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  #1  
Unread 11-09-2019, 08:49 PM
John Riley John Riley is online now
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Default Bird Songs

Bird Songs


Blue Heron

The frogs and lizards
and blue herons
do not care for graceful lines,
the fog that seeps them into night.
Content with their oneness
no god threatens to separate them
from where they dig and sleep
and lay their eggs.
From this, they gather nothing,
have no idea what nothing is.

Flag On The Moon

The cardinal in the maple ash outside
my window, glorious in his red industrialism,
makes no true achievement in his tree.
The cardinal has no need for miracles,
works without hesitation, without waste
or contemplation, and with such energy
he will never become a flag left standing
in dust so like the dust from home.

Blackbirds

Still strong enough to choke a river's bend,
full of the rage that bounces
like a cart across No Man's Land,
I slipped the stanchion,
carried a lantern down the dusty road
through the town where women
once spit snuff into cans.
The season stared from the valleys,
rolled inside hay bales on the brown fields.
Blackbirds flew south like retreating smoke.
Nights arced across a hairline horizon.
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  #2  
Unread 11-09-2019, 11:17 PM
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R. S. Gwynn R. S. Gwynn is offline
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I am enjoying these recent pieces. The second one here tends more toward allegory than the other two, which are symbolist.
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Unread 11-10-2019, 10:15 AM
Ron Greening Ron Greening is offline
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full of the rage that bounces
like a cart across No Mans Land

...that is my new favourite image

Ron
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Unread 11-12-2019, 07:44 PM
John Riley John Riley is online now
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Sam and Ron, thanks for reading. I'm pleased you each found things you like.

Best
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Unread 11-15-2019, 06:59 AM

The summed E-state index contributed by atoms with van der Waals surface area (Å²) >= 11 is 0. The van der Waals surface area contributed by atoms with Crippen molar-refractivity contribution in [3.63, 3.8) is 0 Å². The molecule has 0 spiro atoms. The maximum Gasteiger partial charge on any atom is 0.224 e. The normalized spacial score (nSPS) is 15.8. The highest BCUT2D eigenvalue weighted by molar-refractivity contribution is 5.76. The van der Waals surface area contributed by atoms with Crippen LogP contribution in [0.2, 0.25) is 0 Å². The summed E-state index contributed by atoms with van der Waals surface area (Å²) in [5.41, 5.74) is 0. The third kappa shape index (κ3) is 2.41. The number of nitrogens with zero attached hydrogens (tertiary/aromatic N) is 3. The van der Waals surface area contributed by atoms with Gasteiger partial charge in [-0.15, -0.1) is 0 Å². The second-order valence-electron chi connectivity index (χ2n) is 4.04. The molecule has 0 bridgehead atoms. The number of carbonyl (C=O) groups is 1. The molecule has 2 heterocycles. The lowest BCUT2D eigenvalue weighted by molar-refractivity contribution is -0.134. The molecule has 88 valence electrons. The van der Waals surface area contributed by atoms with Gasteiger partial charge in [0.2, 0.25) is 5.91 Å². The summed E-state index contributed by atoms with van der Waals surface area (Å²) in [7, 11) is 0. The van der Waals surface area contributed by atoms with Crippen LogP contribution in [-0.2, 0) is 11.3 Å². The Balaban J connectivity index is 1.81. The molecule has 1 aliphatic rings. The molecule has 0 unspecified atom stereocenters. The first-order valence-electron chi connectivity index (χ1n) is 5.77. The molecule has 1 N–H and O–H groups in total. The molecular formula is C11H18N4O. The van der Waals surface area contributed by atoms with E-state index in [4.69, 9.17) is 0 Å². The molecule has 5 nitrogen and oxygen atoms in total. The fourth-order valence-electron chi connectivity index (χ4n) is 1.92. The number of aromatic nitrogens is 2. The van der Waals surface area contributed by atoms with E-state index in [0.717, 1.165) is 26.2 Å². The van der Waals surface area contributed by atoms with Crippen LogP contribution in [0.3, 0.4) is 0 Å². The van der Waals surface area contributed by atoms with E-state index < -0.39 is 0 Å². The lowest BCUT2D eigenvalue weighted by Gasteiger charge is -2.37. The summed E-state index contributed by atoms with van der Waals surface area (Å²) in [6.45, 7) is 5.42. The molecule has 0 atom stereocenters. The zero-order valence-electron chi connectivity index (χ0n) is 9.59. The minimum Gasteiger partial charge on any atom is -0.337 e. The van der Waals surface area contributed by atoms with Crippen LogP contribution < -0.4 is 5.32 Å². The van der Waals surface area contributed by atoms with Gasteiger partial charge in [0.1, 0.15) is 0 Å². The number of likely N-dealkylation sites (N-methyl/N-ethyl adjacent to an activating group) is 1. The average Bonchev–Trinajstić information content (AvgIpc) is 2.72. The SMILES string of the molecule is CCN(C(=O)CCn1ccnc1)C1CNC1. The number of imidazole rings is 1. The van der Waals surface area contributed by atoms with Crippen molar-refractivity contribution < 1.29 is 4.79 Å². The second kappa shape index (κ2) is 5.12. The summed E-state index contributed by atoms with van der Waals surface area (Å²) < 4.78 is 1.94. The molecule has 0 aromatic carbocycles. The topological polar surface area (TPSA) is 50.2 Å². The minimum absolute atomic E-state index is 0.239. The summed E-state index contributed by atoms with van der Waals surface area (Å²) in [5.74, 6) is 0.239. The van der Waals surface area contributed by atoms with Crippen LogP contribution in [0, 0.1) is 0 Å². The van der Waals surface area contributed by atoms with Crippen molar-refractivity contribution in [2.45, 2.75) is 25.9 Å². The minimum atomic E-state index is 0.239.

Andrew Szilvasy Andrew Szilvasy is offline
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John,

The third is my favorite of these. The images are striking and original and you stick the ending perfectly.

I like the other two, but they aren't snapping into place for me.

In "Flag on the Moon," l.4-6 get a bit telly for me. L3 gives me all I need to know of that. The opening and ending of the poem, though, work beautifully for me.

I feel the same about the second half of "Blue Heron," though I can't localize it as well. I wonder if it's because the last two lines feel so closely related to Wallace Stevens' "The Snow Man."
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Unread 11-15-2019, 08:57 PM
John Riley John Riley is online now
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Thanks for reading Andrew. I may prefer the last one also.
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Unread 11-16-2019, 04:28 PM
annie nance annie nance is offline
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I know itís not metrical but it has a sort of lovely lilting rhythm thatís very appealing, John. Very enjoyable reading.

Annie
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Unread 11-16-2019, 08:03 PM
Jason Ringler Jason Ringler is offline
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Hi John,
Really good pieces on their own and they work well together. Hope that you keep adding to it. Flag on the moon is my favorite.
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  #9  
Unread 11-17-2019, 08:59 AM
Jim Moonan Jim Moonan is offline
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x

You: I may prefer the last one also.

You would prefer the last one. You're in it : )
But in fact, you are nested in all three of these poems. They are wonderfully woven by the meditative thread of nature. I even feel a bit of Mary Oliver in the way the speaker seems to revere the collective natural world's unvarnished sense of nothingness. They just be.

I was thinking the other day about the human desire for more than what is and how no other living thing desires something that isn't intrinsic to their existence. No flower pursues answers. No bird wants a better world than the one it makes for itself. No tree paints or sings. You say that so explicitly well in the first of the three poems, but it threads through the other two as well.

My only critical thought is, I wonder about the last line of the Blackbird poem and whether "Nights arced" is the right phrase, for a couple of reasons: 1.) I can't picture it juxtaposed with the "hairline horizon". 2.) The plural "nights" does not agree with the singular "horizon".

Thoroughly enjoyed.
x
x
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  #10  
Unread 11-17-2019, 01:24 PM
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Jan Iwaszkiewicz Jan Iwaszkiewicz is offline
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One and three for me John but two ain't half bad.

I am with Ron on the rage that bounces it really resonates.

Regards,

Jan
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